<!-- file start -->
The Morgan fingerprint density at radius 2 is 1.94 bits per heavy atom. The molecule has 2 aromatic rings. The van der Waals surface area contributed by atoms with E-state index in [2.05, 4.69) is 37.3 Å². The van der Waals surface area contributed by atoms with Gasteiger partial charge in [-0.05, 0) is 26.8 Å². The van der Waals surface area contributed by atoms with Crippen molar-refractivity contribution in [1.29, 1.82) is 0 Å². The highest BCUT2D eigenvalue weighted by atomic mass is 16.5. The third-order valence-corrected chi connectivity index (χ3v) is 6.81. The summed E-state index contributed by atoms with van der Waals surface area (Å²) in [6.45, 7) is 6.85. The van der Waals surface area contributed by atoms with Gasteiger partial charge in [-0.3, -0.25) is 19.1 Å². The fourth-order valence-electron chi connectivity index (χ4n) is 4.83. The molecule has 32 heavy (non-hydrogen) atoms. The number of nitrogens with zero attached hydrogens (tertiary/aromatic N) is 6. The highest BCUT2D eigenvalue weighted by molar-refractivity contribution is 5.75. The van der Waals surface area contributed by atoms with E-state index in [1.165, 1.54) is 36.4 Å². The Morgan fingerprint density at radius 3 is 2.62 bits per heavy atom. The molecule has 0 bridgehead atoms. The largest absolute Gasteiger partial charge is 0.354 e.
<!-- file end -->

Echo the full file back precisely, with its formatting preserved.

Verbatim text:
The Morgan fingerprint density at radius 2 is 1.94 bits per heavy atom. The molecule has 2 aromatic rings. The van der Waals surface area contributed by atoms with E-state index in [2.05, 4.69) is 37.3 Å². The van der Waals surface area contributed by atoms with Gasteiger partial charge in [-0.05, 0) is 26.8 Å². The van der Waals surface area contributed by atoms with Crippen molar-refractivity contribution in [1.29, 1.82) is 0 Å². The highest BCUT2D eigenvalue weighted by atomic mass is 16.5. The third-order valence-corrected chi connectivity index (χ3v) is 6.81. The summed E-state index contributed by atoms with van der Waals surface area (Å²) in [6.45, 7) is 6.85. The van der Waals surface area contributed by atoms with Gasteiger partial charge in [-0.3, -0.25) is 19.1 Å². The fourth-order valence-electron chi connectivity index (χ4n) is 4.83. The molecule has 32 heavy (non-hydrogen) atoms. The number of nitrogens with zero attached hydrogens (tertiary/aromatic N) is 6. The highest BCUT2D eigenvalue weighted by molar-refractivity contribution is 5.75. The van der Waals surface area contributed by atoms with E-state index in [1.165, 1.54) is 36.4 Å². The Morgan fingerprint density at radius 3 is 2.62 bits per heavy atom. The molecule has 0 bridgehead atoms. The largest absolute Gasteiger partial charge is 0.354 e.